The British science fiction writer Brian Stableford had a prolific period in the late 1970s, during which he inter alia created a hexalogy about the bitter starpilot Grainger and the Hooded Swan starship. I got hold of the books as soon as they arrived in Sweden around 1980 and found them enjoyable. Re-reading the stories 35 years later, my middle-aged self still finds them entertaining and thought-provoking. I also see a few things that my youthful self didn’t.
The series comprises the titles Halcyon Dift, Rhapsody in Black, Promised Land, The Paradise Game, The Fenris Device, and Swan Song. The protagonist, the “I” of the stories, is Grainger, a middle-aged star pilot who starts in book 1 as a ship-wrecked castaway on a forlorn planet. He is rescued, gets heavily in debt as a result, and as a consequence spends the rest of the stories as an indentured pilot for Titus Charlot, a master scientist bent re-aligning the course of galactic history. Yes, we are speaking about the whole galaxy here. The Milky Way serves as the backdrop when Grainger pilots the Hooded Swan from world to world on behalf of Charlot. She is the fastest tachyonic ship ever, capable of speeds of up to 50,000 c.
Stableford is a master of made-up terminology, expertly coining words for things that don’t exist, like the tachyonic trans-c cosmos through the Hood Swan flies (e.g. its “contortive domains” and “hyoplasmic lesions”) or the technology used in the starship engines (e.g. the “mass-relaxation web” and the liquid “flux”). I would hate translating these books into another language.
Stableford also knows ecology quite well and several plot points are based on the interaction between alien ecologies and the human species. What you don’t know about a planet’s biosphere may well mess you up.
The author provides a social commentary from a working-class perspective. There is a clear western European touch to how Grainger, a man from a simple background, describes the power-play between major corporations and the science world of New Alexandria that he becomes an involuntary witness to. The stories are cleverly designed to tell only what the reader needs to know about interstellar politics — no ranting expositions or thudding info dumps — but the hints are unpleasant and contain elements that later will be expanded upon in the 1980s cyberpunk wave.
For instance, the rapidly growing mega-corporations wield military power at the same level as governments and they are ruthless in a desire to “own” the cosmos. The New Alexandria science elite is less rapacious, but equally megalomaniac in its desire to reshape the laws of human evolution through the acquisition and synthesis of knowledge, human and non-human. It is a conflict between “control by possessing” and “control by knowing”. Both sides get their hands burned during the stories, because cosmos is too huge and therefore beyond human grasp.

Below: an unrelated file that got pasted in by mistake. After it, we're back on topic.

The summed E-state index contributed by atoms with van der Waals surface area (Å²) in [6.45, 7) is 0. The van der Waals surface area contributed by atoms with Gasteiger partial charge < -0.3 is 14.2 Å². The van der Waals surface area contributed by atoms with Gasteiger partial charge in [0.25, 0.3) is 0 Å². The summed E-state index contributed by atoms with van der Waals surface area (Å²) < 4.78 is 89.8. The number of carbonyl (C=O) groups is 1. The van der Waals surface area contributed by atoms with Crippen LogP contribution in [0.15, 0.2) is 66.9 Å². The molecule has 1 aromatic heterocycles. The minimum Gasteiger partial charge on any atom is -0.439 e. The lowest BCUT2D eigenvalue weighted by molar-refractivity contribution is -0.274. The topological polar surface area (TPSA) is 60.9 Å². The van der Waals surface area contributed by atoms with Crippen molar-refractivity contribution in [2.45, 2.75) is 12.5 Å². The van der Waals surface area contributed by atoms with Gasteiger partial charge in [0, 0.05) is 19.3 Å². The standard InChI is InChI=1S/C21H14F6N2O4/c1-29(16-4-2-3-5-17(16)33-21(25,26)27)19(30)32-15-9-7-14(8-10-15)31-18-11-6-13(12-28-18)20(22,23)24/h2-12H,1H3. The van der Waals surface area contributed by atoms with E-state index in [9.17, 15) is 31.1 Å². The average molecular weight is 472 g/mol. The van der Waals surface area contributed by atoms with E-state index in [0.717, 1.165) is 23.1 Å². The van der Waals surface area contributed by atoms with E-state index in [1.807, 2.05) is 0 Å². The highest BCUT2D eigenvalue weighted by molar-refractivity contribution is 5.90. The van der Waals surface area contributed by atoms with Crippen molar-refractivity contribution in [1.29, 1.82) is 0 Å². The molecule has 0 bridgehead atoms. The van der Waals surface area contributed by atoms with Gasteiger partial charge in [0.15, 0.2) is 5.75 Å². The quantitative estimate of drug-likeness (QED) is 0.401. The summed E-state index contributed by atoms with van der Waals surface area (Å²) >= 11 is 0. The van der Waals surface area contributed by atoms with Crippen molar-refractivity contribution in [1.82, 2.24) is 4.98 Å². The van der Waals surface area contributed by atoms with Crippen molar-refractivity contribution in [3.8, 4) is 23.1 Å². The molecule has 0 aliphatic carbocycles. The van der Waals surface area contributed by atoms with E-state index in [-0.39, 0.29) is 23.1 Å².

Grainger continuously delivers snarky comments on what he sees as destructive and mad ambitions, even though he knows that working-class chaps like him cannot do much about what is going on. No heroes will save the galaxy from its future: the impending major war. That attitude is also reflected in how violence is handled in the stories: petty, unpleasant and often counter-productive.
Stableford sends the reader to a variety of weird and beautifully described locations: the interiors of a chaos-ridden nebula, the tunnels and shafts of a drilled-out asteroid world, a paradisiacal resort-planet-to-be (of course there is a snake lurking in it), the storms of a Neptunian giant world, and so on. He is almost equally skilled at portraying societies. Grainger’s visit to a decaying Earth in book 1 is well-conceived. The cradle of mankind has turned into a backwater, harmful to its inhabitants because of environmental poisoning. Stableford’s non-human sapients are also suitably alien at the border of comprehensibility.
Grainger as a protagonist develops through the stories together with his fellow crewmen on the Hooded Swan: captain Nick, co-pilot Eve, engineer Johnny. They learn and mature through the stories. For an adult reader it is obvious that Grainger has a hard time understanding that other people actually like him, perhaps because he is depressed and wants to be the archetypal grumpy loner. This makes him an unreliable narrator. He also carries an intelligent alien parasite — something he keeps as a secret all the time — with whom he has mental conversations ranging from the informative to the bitter. The parasite often grasps the ins and outs of the conundrums first and, because he mimics his host’s behavior, behaves like a smartass.
Science marches on and leaves yesterday’s science fiction behind — that’s a truism. 35-40 years have passed since publication and you will immediately see what contemporary innovations Stableford missed. There is merely a hint of a primitive internet look-alike in the first book. People don’t use small personal computers in any shape and they usually rely on whatever knowledge they have in their heads. Books are printed. But the Hooded Swan is still futuristic and her neural human/ship interface connects the pilot’s five senses to her sensory devices in a vivid way.
Yes, I enjoyed re-visiting Grainger’s future: beauty, adventure, snarkiness, and an unusually good prose. The books are still around so you might make a trip in the Hooded Swan into the unknown.